WORCESTER, Massachusetts, February 1
- ENDORSE Global Findings Highlight the Need to Urgently ImplementHospital-Wide Strategies to Optimize VTE Management: Systematically AssessPatient Risk for VTE and Provide Appropriate Prophylaxis to Prevent VTE
ENDORSE multinational study (Epidemiologic International Day for theEvaluation of Patients at Risk for Venous Thromboembolism in the AcuteHospital Care Setting) published today in the LANCET(1) demonstrates the highprevalence of patients at risk for VTE (according to the ACCP guidelines) inthe world: 52% of hospitalized patients surveyed were at risk for VTE,corresponding to 64% of surgical patients and 42% of medical patients.
ENDORSE demonstrates as well, that recommended prophylaxis is onlyprescribed to 50% of at-risk patients throughout the world, corresponding to59% of surgical and 40% of medical patients.
With more than 60,000 patients studied in more than 32 countriesencompassing 6 continents the scope of ENDORSE is unprecedented. With a widerange of racial, social, economic and health care environment, ENDORSE givesa unique global and local picture about the extent of the hospitalizedpatient population at risk for VTE and how these patients are managed.
Doctor Fred Anderson, Director of the Center for Outcomes Research at theUniversity of Massachusetts Medical School who conducted the study commented"ENDORSE shows that a substantial proportion of hospitalized patients are atrisk for VTE in each of 32 participating countries. Despite these objectivedata that VTE risk is important on a global scale, the use of recommendedprophylaxis is sub-optimal. This is a complex problem, which will requiremultiple solutions, including local and national programs of education,guideline development, increased reimbursement for prophylaxis, and additionof VTE prevention to the health-care agenda in every country."
VTE is a major public health issue and easily preventable disease amongpatients hospitalized for acute medical and surgical illnesses. Deep veinthrombosis (DVT) and pulmonary embolism are common manifestations of VTE andcan contribute significantly to morbidity and mortality.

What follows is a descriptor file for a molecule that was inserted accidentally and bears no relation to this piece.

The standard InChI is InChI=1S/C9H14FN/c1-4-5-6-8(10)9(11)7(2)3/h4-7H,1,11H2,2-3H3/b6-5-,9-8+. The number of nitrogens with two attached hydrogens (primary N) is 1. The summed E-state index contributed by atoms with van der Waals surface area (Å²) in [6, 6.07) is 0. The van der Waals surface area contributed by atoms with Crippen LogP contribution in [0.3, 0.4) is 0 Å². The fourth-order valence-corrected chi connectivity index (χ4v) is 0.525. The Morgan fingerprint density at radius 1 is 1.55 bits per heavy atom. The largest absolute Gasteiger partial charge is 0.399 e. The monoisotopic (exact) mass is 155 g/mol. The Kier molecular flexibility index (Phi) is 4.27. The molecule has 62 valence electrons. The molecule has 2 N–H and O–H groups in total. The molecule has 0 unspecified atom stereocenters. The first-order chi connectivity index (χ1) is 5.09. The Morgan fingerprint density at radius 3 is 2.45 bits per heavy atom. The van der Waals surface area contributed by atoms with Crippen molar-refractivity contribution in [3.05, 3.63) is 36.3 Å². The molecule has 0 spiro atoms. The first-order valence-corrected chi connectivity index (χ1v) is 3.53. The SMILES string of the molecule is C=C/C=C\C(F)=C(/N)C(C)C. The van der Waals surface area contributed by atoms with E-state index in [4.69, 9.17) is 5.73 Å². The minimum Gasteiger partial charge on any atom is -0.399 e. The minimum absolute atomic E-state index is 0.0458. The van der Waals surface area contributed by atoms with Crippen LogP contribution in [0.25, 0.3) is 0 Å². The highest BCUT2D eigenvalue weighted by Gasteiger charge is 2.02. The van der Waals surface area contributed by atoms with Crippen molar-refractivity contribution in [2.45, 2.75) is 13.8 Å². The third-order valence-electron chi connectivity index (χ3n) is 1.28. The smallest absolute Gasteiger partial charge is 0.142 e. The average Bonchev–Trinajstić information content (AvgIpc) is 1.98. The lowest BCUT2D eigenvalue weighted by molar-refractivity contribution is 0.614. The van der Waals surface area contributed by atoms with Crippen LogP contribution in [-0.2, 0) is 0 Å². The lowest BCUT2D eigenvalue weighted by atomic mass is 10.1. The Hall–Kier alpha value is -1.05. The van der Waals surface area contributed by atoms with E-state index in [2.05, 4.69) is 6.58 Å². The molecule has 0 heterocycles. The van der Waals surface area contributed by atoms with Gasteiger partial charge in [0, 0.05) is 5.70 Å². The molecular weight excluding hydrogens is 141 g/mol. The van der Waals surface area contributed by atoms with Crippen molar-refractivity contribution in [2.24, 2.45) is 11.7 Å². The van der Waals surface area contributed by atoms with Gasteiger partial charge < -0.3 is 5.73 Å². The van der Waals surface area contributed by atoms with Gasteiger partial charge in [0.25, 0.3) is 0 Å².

Commenting on the study, Doctor Ander Cohen, Co-chair of the ENDORSESteering Committee, said "ENDORSE findings are important from national heathcare perspectives since they allow estimation of both the patient welfare andeconomic benefits of fully applying evidence based VTE prophylaxis amonghospitalised medical and surgical patients. If we want to improve hospitalpatient outcomes, we urgently need to implement hospital-wide strategies toidentify all surgical and medical patients at risk for VTE and improve theuse of appropriate prophylaxis to prevent VTE."
Despite International and local guidelines on VTE management, ENDORSEresults illustrate clearly that there is a gap between guidelines evidenceand practice in the hospital setting throughout the world. Lack of awarenessand uncertainty about the prevalence of patients at risk of VTE are among themajor reasons accounting for this gap(2),(3)
As highlighted by Doctor Victor Tapson, Co-chair of the ENDORSE SteeringCommittee: "ENDORSE clearly shows that VTE is a critical safety issue inhospitalized patients, as the majority of them are at risk for VTE. Theincreased use of prophylaxis in the surgical setting for which the benefitsof prophylaxis have been accepted for many years compared with medicalsetting for which trials and guidelines are more recent, shows that we haveto increase physician awareness on the benefits of prophylaxis particularlyin medical patient."
About venous thromboembolism (VTE)
Venous thromboembolism is a general term used to describe the formationof a blood clot (thrombus) that blocks a vein. This may occur in any part ofthe venous system, but the most common manifestations are deep-veint